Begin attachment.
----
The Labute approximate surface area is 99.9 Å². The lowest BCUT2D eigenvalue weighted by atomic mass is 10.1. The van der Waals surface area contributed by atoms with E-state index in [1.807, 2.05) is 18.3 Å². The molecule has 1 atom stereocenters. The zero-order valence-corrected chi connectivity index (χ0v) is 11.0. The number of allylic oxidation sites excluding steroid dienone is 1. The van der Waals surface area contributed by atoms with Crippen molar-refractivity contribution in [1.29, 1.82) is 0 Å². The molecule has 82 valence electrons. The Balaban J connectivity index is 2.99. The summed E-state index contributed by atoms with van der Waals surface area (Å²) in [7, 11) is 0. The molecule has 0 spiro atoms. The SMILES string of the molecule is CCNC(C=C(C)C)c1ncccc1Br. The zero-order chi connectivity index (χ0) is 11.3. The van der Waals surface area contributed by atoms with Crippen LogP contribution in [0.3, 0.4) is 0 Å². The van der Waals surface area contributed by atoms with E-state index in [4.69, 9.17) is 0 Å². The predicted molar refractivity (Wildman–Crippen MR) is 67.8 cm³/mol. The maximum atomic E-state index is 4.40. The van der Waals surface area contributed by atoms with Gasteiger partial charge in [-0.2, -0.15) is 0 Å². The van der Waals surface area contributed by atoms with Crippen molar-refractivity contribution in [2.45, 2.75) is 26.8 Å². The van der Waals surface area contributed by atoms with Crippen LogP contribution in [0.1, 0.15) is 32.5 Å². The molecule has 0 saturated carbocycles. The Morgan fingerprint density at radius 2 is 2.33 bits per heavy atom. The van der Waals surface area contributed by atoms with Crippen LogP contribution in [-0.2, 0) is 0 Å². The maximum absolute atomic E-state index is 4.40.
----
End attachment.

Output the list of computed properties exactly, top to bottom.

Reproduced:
The Labute approximate surface area is 99.9 Å². The lowest BCUT2D eigenvalue weighted by atomic mass is 10.1. The van der Waals surface area contributed by atoms with E-state index in [1.807, 2.05) is 18.3 Å². The molecule has 1 atom stereocenters. The zero-order valence-corrected chi connectivity index (χ0v) is 11.0. The number of allylic oxidation sites excluding steroid dienone is 1. The van der Waals surface area contributed by atoms with Crippen molar-refractivity contribution in [1.29, 1.82) is 0 Å². The molecule has 82 valence electrons. The Balaban J connectivity index is 2.99. The summed E-state index contributed by atoms with van der Waals surface area (Å²) in [7, 11) is 0. The molecule has 0 spiro atoms. The SMILES string of the molecule is CCNC(C=C(C)C)c1ncccc1Br. The zero-order chi connectivity index (χ0) is 11.3. The van der Waals surface area contributed by atoms with Crippen LogP contribution in [0.3, 0.4) is 0 Å². The van der Waals surface area contributed by atoms with E-state index in [4.69, 9.17) is 0 Å². The predicted molar refractivity (Wildman–Crippen MR) is 67.8 cm³/mol. The maximum atomic E-state index is 4.40. The van der Waals surface area contributed by atoms with Gasteiger partial charge in [-0.2, -0.15) is 0 Å². The van der Waals surface area contributed by atoms with Crippen molar-refractivity contribution in [2.45, 2.75) is 26.8 Å². The van der Waals surface area contributed by atoms with Crippen LogP contribution in [0.1, 0.15) is 32.5 Å². The molecule has 0 saturated carbocycles. The Morgan fingerprint density at radius 2 is 2.33 bits per heavy atom. The van der Waals surface area contributed by atoms with Crippen LogP contribution in [-0.2, 0) is 0 Å². The maximum absolute atomic E-state index is 4.40.